The Minneapolis and Washington paintings are especially close to one another in the bold drama of their light and shade and in the comparative restriction of their colors. In the Washington example a range of electric blues dominates the soft browns of the architecture; in the Minneapolis view the reverse is true. Here the brown and cream-beiges of the architecture, heightened with flushes of orange-brown and red-brown, predominate over the delicate green-blue and lilac-gray-blue of water and sky. A second painting in Washington, depicting the Cannaregio with its distinctive triple arch,7
is extremely close to the scene in Minneapolis in the treatment of water and of the facades of the building that flank the canal. Although quieter in mood and considerably lighter in effect—dark shadows hardly exist—it must be very close in time to the present painting.8
Many of the romantic capricci,
which Shaw believes to be late and to come from the 80s,9
are again very much like the present painting in spirit and execution.10
This period of Francesco's activity merges imperceptibly into that of his last views, in which one encounters the remarkable economy of means and strengthening of spiritual content that the vary late works of great masters frequently show. His haunting and deceptively simple view of the lagoon before Venice, in the Poldi-Pezzoli Museum in Milan,11
so quiet and yet so powerful in its expressive lyricism, is perhaps the greatest of these last vedute,
but others, like the imaginary lagunary view in Verona,12
are almost equally suggestive in their poetic beauty. The exquisite view of an island in the lagoon, in the Borletti Collection in Milan,13
perhaps stands between the group comprising the view in Minneapolis and the other including the very late ones; it is simpler than the former, somewhat more detailed than the latter.With regard to the painting in Minneapolis one piece of evidence exists which gives an insight into Guardi's method of composition at this time. The group of barges in the left foreground, the most prominent accessory in the painting, was based on the beautiful drawing in the collection of Mr. John Nicholas Brown of Providence.14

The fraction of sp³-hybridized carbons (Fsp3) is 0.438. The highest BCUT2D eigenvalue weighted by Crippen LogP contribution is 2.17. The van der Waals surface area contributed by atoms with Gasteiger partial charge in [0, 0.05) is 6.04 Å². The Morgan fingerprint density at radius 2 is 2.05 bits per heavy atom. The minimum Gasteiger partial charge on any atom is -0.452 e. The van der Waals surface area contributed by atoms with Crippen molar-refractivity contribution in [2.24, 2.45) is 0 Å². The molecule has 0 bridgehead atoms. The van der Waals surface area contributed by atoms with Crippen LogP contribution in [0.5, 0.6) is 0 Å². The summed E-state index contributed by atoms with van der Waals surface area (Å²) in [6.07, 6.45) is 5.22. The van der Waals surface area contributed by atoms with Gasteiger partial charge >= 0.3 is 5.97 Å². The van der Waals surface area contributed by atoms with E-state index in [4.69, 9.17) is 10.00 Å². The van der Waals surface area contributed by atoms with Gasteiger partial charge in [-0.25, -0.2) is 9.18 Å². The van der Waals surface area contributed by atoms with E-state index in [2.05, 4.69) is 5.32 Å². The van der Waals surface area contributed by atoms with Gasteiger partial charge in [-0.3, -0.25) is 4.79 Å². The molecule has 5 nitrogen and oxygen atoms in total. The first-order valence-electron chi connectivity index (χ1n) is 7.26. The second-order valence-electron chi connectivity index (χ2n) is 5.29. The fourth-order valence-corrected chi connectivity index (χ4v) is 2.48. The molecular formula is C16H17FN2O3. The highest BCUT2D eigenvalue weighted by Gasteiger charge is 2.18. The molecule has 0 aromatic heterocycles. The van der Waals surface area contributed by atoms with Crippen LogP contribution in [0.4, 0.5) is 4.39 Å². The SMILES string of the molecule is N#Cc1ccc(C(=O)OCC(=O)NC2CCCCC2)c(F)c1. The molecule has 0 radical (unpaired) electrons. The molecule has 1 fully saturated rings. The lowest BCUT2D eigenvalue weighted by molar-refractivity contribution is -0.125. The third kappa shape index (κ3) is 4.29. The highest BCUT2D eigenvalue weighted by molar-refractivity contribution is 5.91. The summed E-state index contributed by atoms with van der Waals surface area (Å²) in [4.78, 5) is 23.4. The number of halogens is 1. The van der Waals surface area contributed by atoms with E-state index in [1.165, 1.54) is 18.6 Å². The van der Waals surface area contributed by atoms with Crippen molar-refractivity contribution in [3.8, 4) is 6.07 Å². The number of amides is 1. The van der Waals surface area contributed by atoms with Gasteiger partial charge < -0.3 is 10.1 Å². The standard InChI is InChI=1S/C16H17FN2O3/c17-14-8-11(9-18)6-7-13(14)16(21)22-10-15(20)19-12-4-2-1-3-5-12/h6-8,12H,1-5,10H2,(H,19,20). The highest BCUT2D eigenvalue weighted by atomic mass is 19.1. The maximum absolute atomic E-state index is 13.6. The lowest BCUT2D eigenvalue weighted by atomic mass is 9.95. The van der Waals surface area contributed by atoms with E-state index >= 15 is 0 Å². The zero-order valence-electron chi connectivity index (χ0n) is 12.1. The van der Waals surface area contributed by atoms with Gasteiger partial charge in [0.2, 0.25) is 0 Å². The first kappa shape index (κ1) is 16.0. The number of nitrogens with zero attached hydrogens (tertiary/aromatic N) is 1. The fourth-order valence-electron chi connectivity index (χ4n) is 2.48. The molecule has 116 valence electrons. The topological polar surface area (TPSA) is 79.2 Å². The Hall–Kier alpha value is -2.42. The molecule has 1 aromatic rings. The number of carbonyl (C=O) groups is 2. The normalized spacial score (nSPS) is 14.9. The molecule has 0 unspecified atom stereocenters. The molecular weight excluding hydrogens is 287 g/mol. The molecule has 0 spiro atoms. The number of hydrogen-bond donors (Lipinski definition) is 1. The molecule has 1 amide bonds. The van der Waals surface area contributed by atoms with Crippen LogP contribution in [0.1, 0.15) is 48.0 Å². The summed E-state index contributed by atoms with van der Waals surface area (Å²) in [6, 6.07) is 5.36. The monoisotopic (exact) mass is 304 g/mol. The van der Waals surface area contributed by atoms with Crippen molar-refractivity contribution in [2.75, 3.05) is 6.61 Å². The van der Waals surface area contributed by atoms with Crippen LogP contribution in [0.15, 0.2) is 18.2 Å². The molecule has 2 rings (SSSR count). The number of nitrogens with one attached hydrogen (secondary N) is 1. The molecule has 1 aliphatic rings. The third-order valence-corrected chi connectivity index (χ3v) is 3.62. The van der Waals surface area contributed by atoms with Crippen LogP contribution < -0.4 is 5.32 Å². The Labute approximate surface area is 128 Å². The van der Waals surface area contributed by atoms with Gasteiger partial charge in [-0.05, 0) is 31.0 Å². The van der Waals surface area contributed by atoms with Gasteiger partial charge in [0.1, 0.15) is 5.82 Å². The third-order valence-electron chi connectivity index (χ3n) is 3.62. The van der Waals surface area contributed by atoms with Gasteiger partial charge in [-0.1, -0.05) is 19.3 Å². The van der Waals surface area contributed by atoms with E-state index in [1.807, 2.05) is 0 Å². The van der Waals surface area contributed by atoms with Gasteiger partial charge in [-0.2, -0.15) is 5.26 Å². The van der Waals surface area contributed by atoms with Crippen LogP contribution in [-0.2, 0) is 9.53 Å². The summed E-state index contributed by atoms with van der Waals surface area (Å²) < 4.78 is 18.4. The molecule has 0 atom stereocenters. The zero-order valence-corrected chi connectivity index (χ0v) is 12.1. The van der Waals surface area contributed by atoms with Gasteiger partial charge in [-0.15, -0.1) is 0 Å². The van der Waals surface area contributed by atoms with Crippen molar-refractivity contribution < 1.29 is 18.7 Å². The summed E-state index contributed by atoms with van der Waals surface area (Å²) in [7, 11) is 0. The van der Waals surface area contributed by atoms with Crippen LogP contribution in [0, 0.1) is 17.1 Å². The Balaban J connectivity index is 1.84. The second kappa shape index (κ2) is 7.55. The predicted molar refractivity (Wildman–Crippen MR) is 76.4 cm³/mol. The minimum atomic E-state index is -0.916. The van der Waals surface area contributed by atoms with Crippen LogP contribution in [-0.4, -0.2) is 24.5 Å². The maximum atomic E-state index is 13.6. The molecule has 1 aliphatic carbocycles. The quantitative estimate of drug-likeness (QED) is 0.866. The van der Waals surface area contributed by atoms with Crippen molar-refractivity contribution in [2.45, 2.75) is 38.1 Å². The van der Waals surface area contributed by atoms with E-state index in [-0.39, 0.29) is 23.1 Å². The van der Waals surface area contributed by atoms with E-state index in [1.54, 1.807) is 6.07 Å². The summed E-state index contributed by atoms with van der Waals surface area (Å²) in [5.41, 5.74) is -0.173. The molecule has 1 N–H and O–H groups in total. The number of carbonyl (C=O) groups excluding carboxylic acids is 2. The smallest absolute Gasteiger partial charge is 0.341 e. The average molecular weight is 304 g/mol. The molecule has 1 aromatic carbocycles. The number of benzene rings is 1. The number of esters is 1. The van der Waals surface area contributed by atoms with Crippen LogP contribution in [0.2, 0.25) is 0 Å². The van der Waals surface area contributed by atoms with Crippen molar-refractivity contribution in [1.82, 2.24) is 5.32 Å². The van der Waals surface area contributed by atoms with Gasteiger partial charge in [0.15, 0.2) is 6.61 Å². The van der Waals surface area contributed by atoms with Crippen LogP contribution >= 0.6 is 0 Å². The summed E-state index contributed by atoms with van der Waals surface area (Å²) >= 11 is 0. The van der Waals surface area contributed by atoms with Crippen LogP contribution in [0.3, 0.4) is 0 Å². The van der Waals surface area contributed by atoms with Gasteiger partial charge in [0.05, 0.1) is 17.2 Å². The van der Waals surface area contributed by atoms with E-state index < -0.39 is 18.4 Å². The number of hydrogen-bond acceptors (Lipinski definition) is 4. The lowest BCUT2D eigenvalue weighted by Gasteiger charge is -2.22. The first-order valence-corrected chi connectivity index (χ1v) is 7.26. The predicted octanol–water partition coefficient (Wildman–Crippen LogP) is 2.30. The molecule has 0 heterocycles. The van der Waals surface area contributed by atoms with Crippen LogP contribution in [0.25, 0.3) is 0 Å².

In the finished painting the barges seem to fit inevitably into their position, to be grouped just as Francesco saw them on the spot, with their inhabitants unconcernedly carrying out their accustomed daily activities. The correspondence between the painted group and the drawing is so close, however, that the former has to be thoroughly dependent upon the latter, which may actually have been a study from life. This last statement can be no more than an assumption, in any case, because, even if it were true, Guardi has already subjected the group in the drawing to an over-all aesthetic discipline—its rhythms are too finely adjusted, too well-balanced, to be those of nature itself. The only modifications apparent in the shift from drawing to painting are the omission of the pennant flying from the past of the largest boat, possibly left out because its presence would cut into the window of the palace behind it, and the slight alteration in the contour of the sail on the boat to the extreme left.This same group of barges is found in another painting, a view of the Dogana, in the Wallace Collection in London.15
In the latter instance, the barge on the left has acquired a pennant and the anchoring pole has been shifted into the foreground; here, too, the group seems thoroughly at home. Because of its greater compositional weight, the group in the Wallace view is more boldly and heavily painted throughout. The Wallace painting is also fairly late, I believe, and close to the Minneapolis veduta
; perhaps it is slightly earlier. The drawing is likewise a fully mature one, and may not antedate by many years either of the two paintings in which it was subsequently used.This incident makes clear that many of the mature and late vedute
must have been painted in Guardi's studio, and that by then he depended largely upon his memory and upon earlier representations of various kinds, rather than sketching the views on the spot as he had done when he began to paint vedute